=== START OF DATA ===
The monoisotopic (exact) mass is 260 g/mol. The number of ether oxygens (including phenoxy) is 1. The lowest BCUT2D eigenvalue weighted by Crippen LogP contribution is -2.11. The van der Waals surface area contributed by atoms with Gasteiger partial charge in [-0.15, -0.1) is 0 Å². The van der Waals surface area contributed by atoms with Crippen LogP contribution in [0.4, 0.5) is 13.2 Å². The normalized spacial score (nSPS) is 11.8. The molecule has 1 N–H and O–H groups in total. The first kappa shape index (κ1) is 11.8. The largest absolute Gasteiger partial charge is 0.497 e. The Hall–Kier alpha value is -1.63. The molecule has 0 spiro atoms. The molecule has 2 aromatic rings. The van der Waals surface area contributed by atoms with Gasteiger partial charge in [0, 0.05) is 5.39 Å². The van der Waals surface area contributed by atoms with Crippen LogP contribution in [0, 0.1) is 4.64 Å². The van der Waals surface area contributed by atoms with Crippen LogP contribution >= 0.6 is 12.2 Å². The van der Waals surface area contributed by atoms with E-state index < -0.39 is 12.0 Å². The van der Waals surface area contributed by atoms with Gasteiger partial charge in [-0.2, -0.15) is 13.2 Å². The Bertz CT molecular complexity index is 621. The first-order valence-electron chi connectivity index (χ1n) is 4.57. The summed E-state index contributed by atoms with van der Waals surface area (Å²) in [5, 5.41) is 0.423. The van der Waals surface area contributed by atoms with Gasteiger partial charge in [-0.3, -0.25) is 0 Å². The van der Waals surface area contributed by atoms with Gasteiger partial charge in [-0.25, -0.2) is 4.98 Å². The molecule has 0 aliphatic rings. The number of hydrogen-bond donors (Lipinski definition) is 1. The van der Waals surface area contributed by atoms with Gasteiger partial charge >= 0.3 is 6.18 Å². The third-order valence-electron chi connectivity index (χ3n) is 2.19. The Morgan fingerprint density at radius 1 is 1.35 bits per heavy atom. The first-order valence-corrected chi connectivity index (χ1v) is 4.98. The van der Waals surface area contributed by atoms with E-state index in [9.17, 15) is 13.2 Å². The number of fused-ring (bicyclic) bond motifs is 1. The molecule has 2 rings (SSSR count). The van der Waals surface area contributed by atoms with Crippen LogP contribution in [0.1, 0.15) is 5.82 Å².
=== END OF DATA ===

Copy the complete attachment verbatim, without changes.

The monoisotopic (exact) mass is 260 g/mol. The number of ether oxygens (including phenoxy) is 1. The lowest BCUT2D eigenvalue weighted by Crippen LogP contribution is -2.11. The van der Waals surface area contributed by atoms with Gasteiger partial charge in [-0.15, -0.1) is 0 Å². The van der Waals surface area contributed by atoms with Crippen LogP contribution in [0.4, 0.5) is 13.2 Å². The normalized spacial score (nSPS) is 11.8. The molecule has 1 N–H and O–H groups in total. The first kappa shape index (κ1) is 11.8. The largest absolute Gasteiger partial charge is 0.497 e. The Hall–Kier alpha value is -1.63. The molecule has 0 spiro atoms. The molecule has 2 aromatic rings. The van der Waals surface area contributed by atoms with Gasteiger partial charge in [0, 0.05) is 5.39 Å². The van der Waals surface area contributed by atoms with Crippen LogP contribution in [0, 0.1) is 4.64 Å². The van der Waals surface area contributed by atoms with Crippen LogP contribution >= 0.6 is 12.2 Å². The van der Waals surface area contributed by atoms with E-state index < -0.39 is 12.0 Å². The van der Waals surface area contributed by atoms with Gasteiger partial charge in [-0.2, -0.15) is 13.2 Å². The Bertz CT molecular complexity index is 621. The first-order valence-electron chi connectivity index (χ1n) is 4.57. The summed E-state index contributed by atoms with van der Waals surface area (Å²) in [5, 5.41) is 0.423. The van der Waals surface area contributed by atoms with Gasteiger partial charge in [-0.3, -0.25) is 0 Å². The van der Waals surface area contributed by atoms with Gasteiger partial charge in [-0.25, -0.2) is 4.98 Å². The molecule has 0 aliphatic rings. The number of hydrogen-bond donors (Lipinski definition) is 1. The van der Waals surface area contributed by atoms with Gasteiger partial charge >= 0.3 is 6.18 Å². The third-order valence-electron chi connectivity index (χ3n) is 2.19. The Morgan fingerprint density at radius 1 is 1.35 bits per heavy atom. The first-order valence-corrected chi connectivity index (χ1v) is 4.98. The van der Waals surface area contributed by atoms with E-state index in [9.17, 15) is 13.2 Å². The number of fused-ring (bicyclic) bond motifs is 1. The molecule has 2 rings (SSSR count). The van der Waals surface area contributed by atoms with Crippen LogP contribution in [0.1, 0.15) is 5.82 Å².